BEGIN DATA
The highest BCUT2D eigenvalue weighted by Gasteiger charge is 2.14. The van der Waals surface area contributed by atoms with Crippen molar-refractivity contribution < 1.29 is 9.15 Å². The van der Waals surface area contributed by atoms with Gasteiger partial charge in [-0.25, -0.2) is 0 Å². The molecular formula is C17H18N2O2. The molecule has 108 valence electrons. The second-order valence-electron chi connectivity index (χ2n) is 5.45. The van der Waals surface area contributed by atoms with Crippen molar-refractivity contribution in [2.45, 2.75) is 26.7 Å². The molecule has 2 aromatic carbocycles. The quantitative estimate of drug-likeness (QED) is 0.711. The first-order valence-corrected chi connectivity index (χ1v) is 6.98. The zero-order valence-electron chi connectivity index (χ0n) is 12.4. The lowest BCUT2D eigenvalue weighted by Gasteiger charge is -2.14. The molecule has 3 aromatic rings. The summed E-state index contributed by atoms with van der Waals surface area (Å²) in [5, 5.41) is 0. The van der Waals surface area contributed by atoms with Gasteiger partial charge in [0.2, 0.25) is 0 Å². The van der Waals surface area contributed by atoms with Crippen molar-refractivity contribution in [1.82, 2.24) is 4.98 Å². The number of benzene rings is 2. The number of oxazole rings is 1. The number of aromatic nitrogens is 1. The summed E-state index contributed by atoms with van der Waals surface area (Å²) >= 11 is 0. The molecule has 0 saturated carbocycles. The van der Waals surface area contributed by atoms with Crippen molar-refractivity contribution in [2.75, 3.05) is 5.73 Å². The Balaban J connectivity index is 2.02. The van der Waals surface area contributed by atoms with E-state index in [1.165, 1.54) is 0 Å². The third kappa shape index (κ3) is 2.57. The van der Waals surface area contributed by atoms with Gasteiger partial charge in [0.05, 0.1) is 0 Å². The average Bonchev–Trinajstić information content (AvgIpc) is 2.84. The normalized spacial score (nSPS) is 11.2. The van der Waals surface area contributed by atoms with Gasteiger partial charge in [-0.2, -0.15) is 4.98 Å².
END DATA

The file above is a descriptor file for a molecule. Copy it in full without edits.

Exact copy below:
The highest BCUT2D eigenvalue weighted by Gasteiger charge is 2.14. The van der Waals surface area contributed by atoms with Crippen molar-refractivity contribution < 1.29 is 9.15 Å². The van der Waals surface area contributed by atoms with Gasteiger partial charge in [-0.25, -0.2) is 0 Å². The molecular formula is C17H18N2O2. The molecule has 108 valence electrons. The second-order valence-electron chi connectivity index (χ2n) is 5.45. The van der Waals surface area contributed by atoms with Crippen molar-refractivity contribution in [2.45, 2.75) is 26.7 Å². The molecule has 2 aromatic carbocycles. The quantitative estimate of drug-likeness (QED) is 0.711. The first-order valence-corrected chi connectivity index (χ1v) is 6.98. The zero-order valence-electron chi connectivity index (χ0n) is 12.4. The lowest BCUT2D eigenvalue weighted by Gasteiger charge is -2.14. The molecule has 3 aromatic rings. The summed E-state index contributed by atoms with van der Waals surface area (Å²) in [5, 5.41) is 0. The van der Waals surface area contributed by atoms with Gasteiger partial charge in [0.2, 0.25) is 0 Å². The van der Waals surface area contributed by atoms with Crippen molar-refractivity contribution in [1.82, 2.24) is 4.98 Å². The number of benzene rings is 2. The number of oxazole rings is 1. The number of aromatic nitrogens is 1. The summed E-state index contributed by atoms with van der Waals surface area (Å²) >= 11 is 0. The molecule has 0 saturated carbocycles. The van der Waals surface area contributed by atoms with Crippen molar-refractivity contribution in [2.75, 3.05) is 5.73 Å². The Balaban J connectivity index is 2.02. The van der Waals surface area contributed by atoms with E-state index in [1.165, 1.54) is 0 Å². The third kappa shape index (κ3) is 2.57. The van der Waals surface area contributed by atoms with Gasteiger partial charge in [0.05, 0.1) is 0 Å². The average Bonchev–Trinajstić information content (AvgIpc) is 2.84. The normalized spacial score (nSPS) is 11.2. The van der Waals surface area contributed by atoms with Gasteiger partial charge in [-0.2, -0.15) is 4.98 Å².